Just Can’t Get Enough: Titillating Stories of Deprived Mommies

Did you hear the one about the housewife and the pool boy? Or maybe the one about the gorgeous mom who fell in love with her daughter’s son? Or the work-at-home neighbors who left their husbands and moved in together? Oh wait, I know, how about the super-hot wife who has an affair with the teenage gardener?

I jest. Mostly. But I’ll admit to hearing stories, even while we were still house hunting, about illicit encounters between local mothers and neighbors or soccer coaches or that manager of that restaurant that closes mid-afternoon. What I didn’t hear as much about were the men. I guess that’s nothing new, or just not as exciting to talk about. You’d think with classics about ladies like Madame Bovary and Anna Karenina and Mrs. Robinson that it wouldn’t be all that shocking to hear about women making questionable judgment calls.

So, why is it news? And while I use the term lightly, when a mainstream site decides to pay attention, I just have to take a look. And when Montclair is mentioned (isn’t it always?), I don’t just skim. But I also don’t believe everything I read, and apparently I’m not alone, Dana over at Baristanet agrees.

From “Moms Gone Wild” on the CNN site:

Of course it’s not just a New York thing. When having dinner at a pub in Montclair, New Jersey, my girlfriend, a local, started pointing out patrons she knew who were at the bar cheating on their spouses. They were all parents and none of them seemed to be looking over their shoulders. Later she introduced me to a couple with kids who decided to make their marriage an open one after the wife’s affair with a neighbor was exposed.

Perhaps it’s not so hard to see how some of this happens. To save money on sitters, it’s often just one parent who goes out. After a few rounds at the bar, mom might start to actually feel a little on the single side. And her susceptibility to do something nutty might correlate to the challenging — even desperate — day she had.

So understanding of her to give desperate mommies an out. Would she be as forgiving if the genders were reversed? The author, Shanon Cook, is responding to two-week old post on The Awl, which sounds like a hazy recollection of Sex and the City painted with a 50 Shades of Grey brush. Titillating!

I don’t know. The whole MILF label being a compliment, the glee with which people rejoice in mothers falling off the edge, the raised eyebrows when the mother of an infant chooses (or plans to choose) to return to work right away doesn’t feel comfortable to me. Admittedly, I’m an optimist when it comes to expecting people to live and let live. But more and more, I think I’m just oblivious to the need to believe those around us lead scandalous lives.

And yes, I doubt that we all aspire to be admired like Stacy’s Mom, as described in the Fountains of Wayne song, even if we do live in New Jersey.

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  1. I blame Fifty Shades of Grey! All the bored, suburban housewives got all riled up after reading it in their book clubs. 😉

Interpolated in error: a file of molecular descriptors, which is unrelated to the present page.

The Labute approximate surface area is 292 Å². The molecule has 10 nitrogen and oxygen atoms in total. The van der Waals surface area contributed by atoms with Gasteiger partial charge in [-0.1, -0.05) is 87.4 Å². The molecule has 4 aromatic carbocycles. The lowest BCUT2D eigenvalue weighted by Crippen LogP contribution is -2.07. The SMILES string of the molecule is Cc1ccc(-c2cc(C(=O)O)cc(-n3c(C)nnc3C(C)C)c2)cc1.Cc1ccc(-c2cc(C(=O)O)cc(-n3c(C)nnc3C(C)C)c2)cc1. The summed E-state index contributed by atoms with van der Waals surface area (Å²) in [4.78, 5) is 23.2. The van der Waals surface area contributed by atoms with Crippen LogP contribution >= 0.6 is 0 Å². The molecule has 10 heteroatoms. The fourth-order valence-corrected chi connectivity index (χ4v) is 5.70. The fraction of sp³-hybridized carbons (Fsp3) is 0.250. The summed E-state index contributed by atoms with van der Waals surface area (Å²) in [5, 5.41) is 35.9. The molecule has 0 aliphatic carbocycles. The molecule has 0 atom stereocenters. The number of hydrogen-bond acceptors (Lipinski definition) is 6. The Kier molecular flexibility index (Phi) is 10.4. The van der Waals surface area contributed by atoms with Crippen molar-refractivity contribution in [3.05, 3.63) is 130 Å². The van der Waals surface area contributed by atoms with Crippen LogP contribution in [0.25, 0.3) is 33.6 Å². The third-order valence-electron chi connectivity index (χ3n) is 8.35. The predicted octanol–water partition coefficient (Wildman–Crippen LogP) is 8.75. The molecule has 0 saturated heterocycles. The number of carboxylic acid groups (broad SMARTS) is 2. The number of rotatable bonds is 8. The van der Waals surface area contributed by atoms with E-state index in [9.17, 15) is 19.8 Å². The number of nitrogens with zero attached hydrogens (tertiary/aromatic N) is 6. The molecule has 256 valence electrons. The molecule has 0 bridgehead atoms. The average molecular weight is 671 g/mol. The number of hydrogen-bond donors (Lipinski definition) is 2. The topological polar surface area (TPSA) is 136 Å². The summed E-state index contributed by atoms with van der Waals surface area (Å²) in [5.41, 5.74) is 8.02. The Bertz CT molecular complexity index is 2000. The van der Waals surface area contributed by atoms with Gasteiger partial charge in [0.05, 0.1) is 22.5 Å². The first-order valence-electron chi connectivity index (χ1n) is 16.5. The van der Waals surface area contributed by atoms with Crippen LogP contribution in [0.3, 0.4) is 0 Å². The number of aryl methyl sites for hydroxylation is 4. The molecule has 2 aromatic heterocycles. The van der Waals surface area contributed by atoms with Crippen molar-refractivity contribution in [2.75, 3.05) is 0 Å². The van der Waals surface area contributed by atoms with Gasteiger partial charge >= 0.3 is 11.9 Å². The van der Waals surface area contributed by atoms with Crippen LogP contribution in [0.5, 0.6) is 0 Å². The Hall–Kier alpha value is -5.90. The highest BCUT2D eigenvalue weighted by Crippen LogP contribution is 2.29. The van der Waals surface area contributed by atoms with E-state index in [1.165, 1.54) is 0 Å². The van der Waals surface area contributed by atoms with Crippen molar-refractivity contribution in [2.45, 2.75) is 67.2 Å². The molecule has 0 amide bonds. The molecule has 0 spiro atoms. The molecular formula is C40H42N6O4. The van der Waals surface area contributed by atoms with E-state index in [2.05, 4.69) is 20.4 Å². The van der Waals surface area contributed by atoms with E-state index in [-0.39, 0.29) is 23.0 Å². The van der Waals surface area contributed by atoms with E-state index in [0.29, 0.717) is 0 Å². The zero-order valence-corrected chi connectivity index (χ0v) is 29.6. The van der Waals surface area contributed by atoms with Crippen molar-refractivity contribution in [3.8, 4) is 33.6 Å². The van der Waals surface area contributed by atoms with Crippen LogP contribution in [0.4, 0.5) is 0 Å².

2. Kristen please enough! He was not a teenager and not that hot—-OK he was hot. But thank you for your kind words about me!

    Funny post.

  3. JG: The Ice Storm is set in the early 70’s – a much looser time for the settled-down set. And I have just one thing to say: Molecules.

    We’re all eating each other’s molecules.

  4. Holly, I thought I should put some sort of veil over it to disguise the situation. And I wasn’t being funny! You know I’m always entirely too earnest. And I like to mix it up with Depeche Mode and Fountains of Wayne references.

  5. Okay, technically 70’s. But 1967 (including the summer of love in 68, see Walk on the Moon with Diane Lane and Viggo) to mid-70’s had some weirdly open sex. Note: it never turns out well. If you want to be married, then be married. If you don’t, then don’t. The in between stuff doesn’t work out so well. Party down if you want to!

  6. I hear you, JG. My issue with it (comment thread on Bnet notwithstanding) is that I have a healthy suspicion that the furor is mostly fictional (perhaps loosely based on some goofiness during a girls’ night out), but it reinforces a certain image that people seem to WANT to believe.

    And then I see Art Mann and his adventures on HDNet and I wonder which planet I live on. (And I’m no prude! Kinda.)

  7. This is why I find the story funny, not funny ha ha but most funny as in odd and or interesting subject.

    Is this happening? Of course it is. I grew up around my aunt who is a sex therapist and she always encouraged us to ask her anything we had a question about. As adults we have learned that if we could dream it up someone was already doing it.

    You could bring up something as wacky as a diaper fetish ( one of the grossest I could imagine) and she could explain to you the fetish and the reason some of her clients dig this type odd Pamper play.

    This town is fun of kooks so women going out and whooping it up is probably the least of what is going on out there (sorry Kwald if your head is exploding).

  8. Not at all, Holly. My point was that finding it all so “scandalous” is silly. Especially when it’s nothing new. (Not that I’m condoning diaper play.) I just don’t think it’s as widespread as the authors would like us to believe. And someone in a bar, pointing out all the people they know who are cheating (or having open relationships), tells me that the pointer needs to pay more attention to her own life. As in, getting one.

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